Follow-up project

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Asia » Bhutan
December 20th 2011
Published: December 20th 2011EDIT THIS ENTRY

I started a Kickstarter campaign to present some previously unpublished photos from this trip. I hope you'll help support the project by contributing or passing on the info. Thanks!

Be sure to go to the link and watch the short video.

Contributing to this Kickstarter campaign will allow me to print and frame a series of photos that I shot in Bhutan and Ladakh in 2007-08. I will seek out gallery space to present this exhibition and host an opening. I want to present them to the public as a gallery opening because gallery exhibitions are a way to create a focused space. The public can meet at a destination to explore what these photos mean in a new context. In essence, I want to bring people together in similar interests to learn from each other and this new situation - very similar to how I experienced my journey into the Himalaya. I hope you will continue this journey with me.

When I traveled to Himalayan communities in Bhutan and Ladakh in 2007-08, I worked on building a multi-media narrative impression of unique cultures within the global economic political structure. This economic structure offered new challenges to traditional cultural values throughout the world. Through volunteerism with indigenous NGOs working on issues of development and sustainability, I became familiar with Buddhist and indigenous belief systems that are rooted and evolved in the Himalaya. Additionally, I saw how they interface with modern global ideas such as neo-liberalism, neo-conservatism, individualism, global trade, global tourism, freedom, democracy, human rights, gender equity, and class consciousness. I formulated insights into how traditional beliefs and modern ideologies inform each other and the strategies these communities use for survival, not only in the harsh climates of the Himalaya, but also in the harsh climate of competitive global markets.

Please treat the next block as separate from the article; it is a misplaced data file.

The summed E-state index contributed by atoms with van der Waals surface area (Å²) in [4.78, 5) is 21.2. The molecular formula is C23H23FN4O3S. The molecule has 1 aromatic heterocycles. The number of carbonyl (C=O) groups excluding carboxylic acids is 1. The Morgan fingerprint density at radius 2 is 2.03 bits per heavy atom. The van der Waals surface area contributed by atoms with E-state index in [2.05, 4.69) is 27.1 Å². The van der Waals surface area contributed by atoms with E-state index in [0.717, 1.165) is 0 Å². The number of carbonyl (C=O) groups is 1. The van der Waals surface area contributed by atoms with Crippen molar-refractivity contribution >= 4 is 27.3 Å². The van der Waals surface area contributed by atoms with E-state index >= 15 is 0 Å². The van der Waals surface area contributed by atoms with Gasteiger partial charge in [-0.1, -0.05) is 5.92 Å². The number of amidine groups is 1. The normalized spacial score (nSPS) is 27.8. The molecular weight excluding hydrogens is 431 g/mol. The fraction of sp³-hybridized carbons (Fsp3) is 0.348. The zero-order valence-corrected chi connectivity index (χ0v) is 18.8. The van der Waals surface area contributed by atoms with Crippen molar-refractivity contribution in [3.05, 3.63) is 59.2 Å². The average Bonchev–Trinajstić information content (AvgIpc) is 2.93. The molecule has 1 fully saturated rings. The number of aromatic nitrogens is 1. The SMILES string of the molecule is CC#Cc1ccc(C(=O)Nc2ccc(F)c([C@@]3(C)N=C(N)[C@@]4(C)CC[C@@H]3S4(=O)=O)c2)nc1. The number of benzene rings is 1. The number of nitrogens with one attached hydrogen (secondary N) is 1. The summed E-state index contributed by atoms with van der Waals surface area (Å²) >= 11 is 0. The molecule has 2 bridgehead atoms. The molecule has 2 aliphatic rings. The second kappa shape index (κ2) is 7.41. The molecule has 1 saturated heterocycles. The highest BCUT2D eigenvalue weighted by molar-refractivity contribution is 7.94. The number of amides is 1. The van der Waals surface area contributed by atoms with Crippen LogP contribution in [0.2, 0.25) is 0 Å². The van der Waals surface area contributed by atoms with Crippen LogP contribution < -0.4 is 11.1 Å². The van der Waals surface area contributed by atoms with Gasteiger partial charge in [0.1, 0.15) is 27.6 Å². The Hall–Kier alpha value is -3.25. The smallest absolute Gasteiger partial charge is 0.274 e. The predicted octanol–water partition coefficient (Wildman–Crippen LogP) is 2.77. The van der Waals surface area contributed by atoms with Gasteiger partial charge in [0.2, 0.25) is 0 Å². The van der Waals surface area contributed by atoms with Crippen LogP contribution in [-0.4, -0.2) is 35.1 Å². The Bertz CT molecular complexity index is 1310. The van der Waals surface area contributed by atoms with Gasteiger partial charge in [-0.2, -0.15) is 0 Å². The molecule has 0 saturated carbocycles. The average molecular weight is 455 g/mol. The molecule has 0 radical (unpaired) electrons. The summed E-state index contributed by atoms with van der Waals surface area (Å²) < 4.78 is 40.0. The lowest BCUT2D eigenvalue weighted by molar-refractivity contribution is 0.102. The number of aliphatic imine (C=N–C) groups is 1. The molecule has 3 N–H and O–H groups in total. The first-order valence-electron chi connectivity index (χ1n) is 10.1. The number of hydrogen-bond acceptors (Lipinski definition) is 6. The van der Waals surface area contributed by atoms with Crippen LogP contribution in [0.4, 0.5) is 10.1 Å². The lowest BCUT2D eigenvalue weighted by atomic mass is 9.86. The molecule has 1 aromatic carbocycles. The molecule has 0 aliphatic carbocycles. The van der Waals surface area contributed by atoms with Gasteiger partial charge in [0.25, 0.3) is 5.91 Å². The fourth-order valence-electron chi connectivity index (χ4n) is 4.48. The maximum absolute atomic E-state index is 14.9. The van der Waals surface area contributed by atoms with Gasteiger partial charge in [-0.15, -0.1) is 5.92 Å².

Further, I explored a more intimate view of these communities by observing and participating in the daily experiences of the people I met and worked with. I found that one of the best ways to explore the dynamic interaction between culture and communities was working with people from various social backgrounds in their communities. My opportunities as a volunteer with indigenous NGOs united me with people whose compassion leads them to use their position in their society to help others. This also allowed me the opportunity to have meaningful social interaction with people who have less access to social, political, and material resources than others.

The photos I wish to present as a unified gallery exhibition were carefully selected for their personal impact on my understanding of where I was then and where I am now. When I look into these eyes and landscapes I see compassion rooted in a strong sense of current conditions. I see places and people methodical in their development, yet curious and open to change and transformation. Some of these people were in need of resources to help them survive in a landscape that is both beautiful and difficult. Though they were rich in tradition and landscape, modern standards and measures rate them as some of the poorest in the world. I do not wish to romanticize these lives, rather I want to draw attention to the current conditions of people in these Himalayan enclaves. They were situated between maintaining thousands of years of wisdom conserved in cultural traditions and the pressures of neo-liberalism that entice these communities to open as markets in a complex system.


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